As first papal 'selfie' goes viral, camera extensions add depth


With the first papal ‘selfie’ going viral earlier this year, Pope Francis has upped the  ante, and camera selfies  will never be the same. Not only is the word in the dictionary now, selfies are  getting some help from a likely place: Japan.

Yes, leave it to the Japanese and their zest for inventiveness. Once again,  they’ve taken the ubiquitous cellphone camera craze with its massive online inventory of “selfies” shot by people holding the camera phone too close to their faces and taken the concept one step further — into some ”outer” space. Not that outer space, but the outer space that a  longer camera arm or extension can give to the entire selfies experience.

As you know, and as the Pope knows now, if you shoot a selfie with the camera too close to your face (and nose and eyebrows and forehead and cheeks and lips and chin), the resulting selfie can be positively damning and even surreal.

But with some new sleek cameras made in Japan, which come equipped with arm extensions which allow you to
shoot from further away than ever before — and with a second, longer extension in the works– shooting an individual selfie or a twosome selfie will be a much better viewing experience. Hai!

“If you still haven’t mastered the subtle art of holding your smartphone up at that exact angle so that your good side gets photographed while you blindly click the selfie hoping you are actually in it, then you will love [our new] digital camera, a 12-megapixel digital camera featuring a one-of-a-kind swivel function for perfectly-framed self-portraits every time,” says a PR blurb.

“The camera boasts a flip-out design with a display and frame rotatable by up to 270-degrees and 360-degrees respectively, allowing for any number of flattering shooting angles.” the blurb goes on.

What what really makes the new cameras revolutionary is that by allowing users to extend the reach of your arm via a built-in extension to the camera itself, you can now shoot selfies that will result in better and more realistic snapshots, without the surrealistic-looking big bulb nose or big bulb lips or bulging eyebrows or chin. And with even longer extensions in the works, all built-in to camera and future camera cell phones, selfies will never look the same and the world will likely be a better place for it. The Vatican, too.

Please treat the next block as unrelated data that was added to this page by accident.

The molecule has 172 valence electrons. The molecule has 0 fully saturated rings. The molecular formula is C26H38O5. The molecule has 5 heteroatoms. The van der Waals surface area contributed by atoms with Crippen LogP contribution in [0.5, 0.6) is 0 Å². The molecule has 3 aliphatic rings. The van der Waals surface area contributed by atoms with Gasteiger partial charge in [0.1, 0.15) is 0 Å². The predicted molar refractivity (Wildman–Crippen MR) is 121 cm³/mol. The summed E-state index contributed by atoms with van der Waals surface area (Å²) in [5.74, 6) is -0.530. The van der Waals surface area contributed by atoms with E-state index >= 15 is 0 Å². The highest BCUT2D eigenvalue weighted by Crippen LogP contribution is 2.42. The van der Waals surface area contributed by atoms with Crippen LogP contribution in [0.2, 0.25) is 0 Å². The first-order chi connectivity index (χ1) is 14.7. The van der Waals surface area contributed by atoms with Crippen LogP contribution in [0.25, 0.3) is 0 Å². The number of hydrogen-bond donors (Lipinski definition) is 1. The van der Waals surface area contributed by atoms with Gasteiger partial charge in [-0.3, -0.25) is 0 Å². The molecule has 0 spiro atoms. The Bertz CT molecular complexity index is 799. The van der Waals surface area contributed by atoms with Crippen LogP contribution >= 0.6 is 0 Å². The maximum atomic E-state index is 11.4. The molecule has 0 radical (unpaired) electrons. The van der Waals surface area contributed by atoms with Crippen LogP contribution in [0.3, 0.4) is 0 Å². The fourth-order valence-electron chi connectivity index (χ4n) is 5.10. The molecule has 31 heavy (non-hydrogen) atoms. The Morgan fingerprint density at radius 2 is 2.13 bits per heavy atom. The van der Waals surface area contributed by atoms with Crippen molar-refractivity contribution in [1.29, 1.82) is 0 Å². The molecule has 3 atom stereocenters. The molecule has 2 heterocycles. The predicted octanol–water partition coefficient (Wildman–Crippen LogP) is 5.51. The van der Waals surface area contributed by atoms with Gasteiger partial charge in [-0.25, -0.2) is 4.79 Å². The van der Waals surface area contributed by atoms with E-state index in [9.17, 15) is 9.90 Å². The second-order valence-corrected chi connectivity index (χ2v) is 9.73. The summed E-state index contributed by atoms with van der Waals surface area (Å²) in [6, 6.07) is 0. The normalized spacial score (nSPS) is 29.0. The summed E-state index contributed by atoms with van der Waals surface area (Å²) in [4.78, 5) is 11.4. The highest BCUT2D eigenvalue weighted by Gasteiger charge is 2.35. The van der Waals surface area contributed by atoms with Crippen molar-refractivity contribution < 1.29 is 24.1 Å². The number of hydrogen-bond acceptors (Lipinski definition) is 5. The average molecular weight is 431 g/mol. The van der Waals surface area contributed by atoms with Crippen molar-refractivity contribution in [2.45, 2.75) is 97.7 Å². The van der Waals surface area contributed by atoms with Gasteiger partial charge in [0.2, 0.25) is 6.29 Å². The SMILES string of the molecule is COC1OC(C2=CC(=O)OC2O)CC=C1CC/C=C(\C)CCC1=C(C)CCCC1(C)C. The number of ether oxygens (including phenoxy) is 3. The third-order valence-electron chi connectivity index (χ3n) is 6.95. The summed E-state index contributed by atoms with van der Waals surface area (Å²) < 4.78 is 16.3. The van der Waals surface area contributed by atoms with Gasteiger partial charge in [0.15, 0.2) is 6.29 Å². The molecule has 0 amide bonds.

So goodbye, ugly, raw, surreal ”selfies”. And welcome to the new world of self-extended selfies, with long-awaited extensions to give your face — and the faces of your friends — a much better profile and face shot. The papacy will never be the same.

Photo credit: AP

2 Comments on As first papal 'selfie' goes viral, camera extensions add depth

  1. Now “selfie” is word of the year, see news google. Will it still be used in 15 years? who nose?

  2. In a piece titlde “Taking Our Selfies Seriously”
    Daniel Menaker wrote:

    Many “selfies” look like their subjects are singing an aria or welcoming a guest or hailing a cab, because of the necessarily outstretched arm that precedes the hand that precedes the finger that clicks the picture, often after a previous, poorly aimed picture of one’s feet or something more embarrassing. Delete.

    I don’t know. It seems like an embarrassing word to me, on the baby-talk side of talk, and destined for the etymological trash basket that is already brimming with “jeggings,” “man cave,” “chillax,” “locovore,” etc. Actually, it’s “locavore,” for someone who diligently eats local produce, most often kale, but here now I give you “locovore,” for a person who is completely obsessed with being a “locavore.”

    But let’s say “selfie” is here to stay, and think of the more elaborate neologisms it might spawn. Maybe “selfie-regard,” for the attitude of someone who has a high opinion of his own selfies. “Selfie-abuse,” for someone who takes and posts too many selfies. “Selfie-ish,” for someone who will look only at his own selfies. “Me, myselfie and I” — not sure how it would be used but it was hard to resist. “To thine own selfie be true,” meaning “don’t say the selfie is of someone else just because it’s so ugly.”

    O.K., now, let’s be serious about ourselfies. Ourselvesies? (It’s going to be hard, evidently. In fact, I just gave up.) There is something perfect about the choice, despite how lame it is, for what better word to select for an era of such widespread social-media self-promotion? (And by the way, “social media” is at least halfway to oxymoronhood.)

    Soon enough “selfies” will be history and we’ll be on to something more absurd. In fact, it must already be happening: People asking other people to take pictures of them taking pictures of themselves and posting the Möbius-like result as — what? I’m sure there will be a word for it tomorrow.

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